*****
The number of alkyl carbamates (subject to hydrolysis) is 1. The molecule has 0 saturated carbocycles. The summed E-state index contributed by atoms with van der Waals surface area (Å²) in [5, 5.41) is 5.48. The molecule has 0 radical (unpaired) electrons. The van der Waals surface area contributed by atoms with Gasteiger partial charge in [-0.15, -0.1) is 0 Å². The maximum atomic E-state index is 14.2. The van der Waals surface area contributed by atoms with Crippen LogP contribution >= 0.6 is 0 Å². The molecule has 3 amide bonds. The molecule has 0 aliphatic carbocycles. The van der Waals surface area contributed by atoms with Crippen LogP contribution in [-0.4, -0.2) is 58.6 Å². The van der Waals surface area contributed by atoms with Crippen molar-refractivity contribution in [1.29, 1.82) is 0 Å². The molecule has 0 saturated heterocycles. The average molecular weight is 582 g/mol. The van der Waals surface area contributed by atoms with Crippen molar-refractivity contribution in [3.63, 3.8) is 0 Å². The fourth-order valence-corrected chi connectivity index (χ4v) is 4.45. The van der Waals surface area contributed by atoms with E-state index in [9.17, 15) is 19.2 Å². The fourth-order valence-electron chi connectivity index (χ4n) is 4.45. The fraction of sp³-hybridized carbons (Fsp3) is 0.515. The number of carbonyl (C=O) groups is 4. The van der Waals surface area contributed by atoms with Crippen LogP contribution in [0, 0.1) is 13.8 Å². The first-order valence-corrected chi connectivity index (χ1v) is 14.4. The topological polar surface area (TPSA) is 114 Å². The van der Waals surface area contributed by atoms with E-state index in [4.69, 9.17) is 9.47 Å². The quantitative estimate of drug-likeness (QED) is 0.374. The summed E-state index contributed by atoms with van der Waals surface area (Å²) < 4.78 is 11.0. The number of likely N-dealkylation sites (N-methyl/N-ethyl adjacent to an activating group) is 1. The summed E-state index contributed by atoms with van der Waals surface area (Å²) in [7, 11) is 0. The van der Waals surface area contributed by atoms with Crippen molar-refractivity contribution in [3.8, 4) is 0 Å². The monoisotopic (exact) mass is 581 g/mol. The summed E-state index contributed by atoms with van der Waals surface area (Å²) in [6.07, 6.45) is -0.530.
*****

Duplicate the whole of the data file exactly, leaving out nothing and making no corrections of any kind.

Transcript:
The number of alkyl carbamates (subject to hydrolysis) is 1. The molecule has 0 saturated carbocycles. The summed E-state index contributed by atoms with van der Waals surface area (Å²) in [5, 5.41) is 5.48. The molecule has 0 radical (unpaired) electrons. The van der Waals surface area contributed by atoms with Gasteiger partial charge in [-0.15, -0.1) is 0 Å². The maximum atomic E-state index is 14.2. The van der Waals surface area contributed by atoms with Crippen LogP contribution >= 0.6 is 0 Å². The molecule has 3 amide bonds. The molecule has 0 aliphatic carbocycles. The van der Waals surface area contributed by atoms with Crippen LogP contribution in [-0.4, -0.2) is 58.6 Å². The van der Waals surface area contributed by atoms with Crippen molar-refractivity contribution in [1.29, 1.82) is 0 Å². The molecule has 0 saturated heterocycles. The average molecular weight is 582 g/mol. The van der Waals surface area contributed by atoms with Crippen molar-refractivity contribution in [3.63, 3.8) is 0 Å². The fourth-order valence-corrected chi connectivity index (χ4v) is 4.45. The van der Waals surface area contributed by atoms with E-state index in [9.17, 15) is 19.2 Å². The fourth-order valence-electron chi connectivity index (χ4n) is 4.45. The fraction of sp³-hybridized carbons (Fsp3) is 0.515. The number of carbonyl (C=O) groups is 4. The van der Waals surface area contributed by atoms with Crippen LogP contribution in [0, 0.1) is 13.8 Å². The first-order valence-corrected chi connectivity index (χ1v) is 14.4. The topological polar surface area (TPSA) is 114 Å². The van der Waals surface area contributed by atoms with E-state index in [4.69, 9.17) is 9.47 Å². The quantitative estimate of drug-likeness (QED) is 0.374. The summed E-state index contributed by atoms with van der Waals surface area (Å²) < 4.78 is 11.0. The number of likely N-dealkylation sites (N-methyl/N-ethyl adjacent to an activating group) is 1. The summed E-state index contributed by atoms with van der Waals surface area (Å²) in [7, 11) is 0. The van der Waals surface area contributed by atoms with Crippen molar-refractivity contribution in [3.8, 4) is 0 Å². The monoisotopic (exact) mass is 581 g/mol. The summed E-state index contributed by atoms with van der Waals surface area (Å²) in [6.07, 6.45) is -0.530.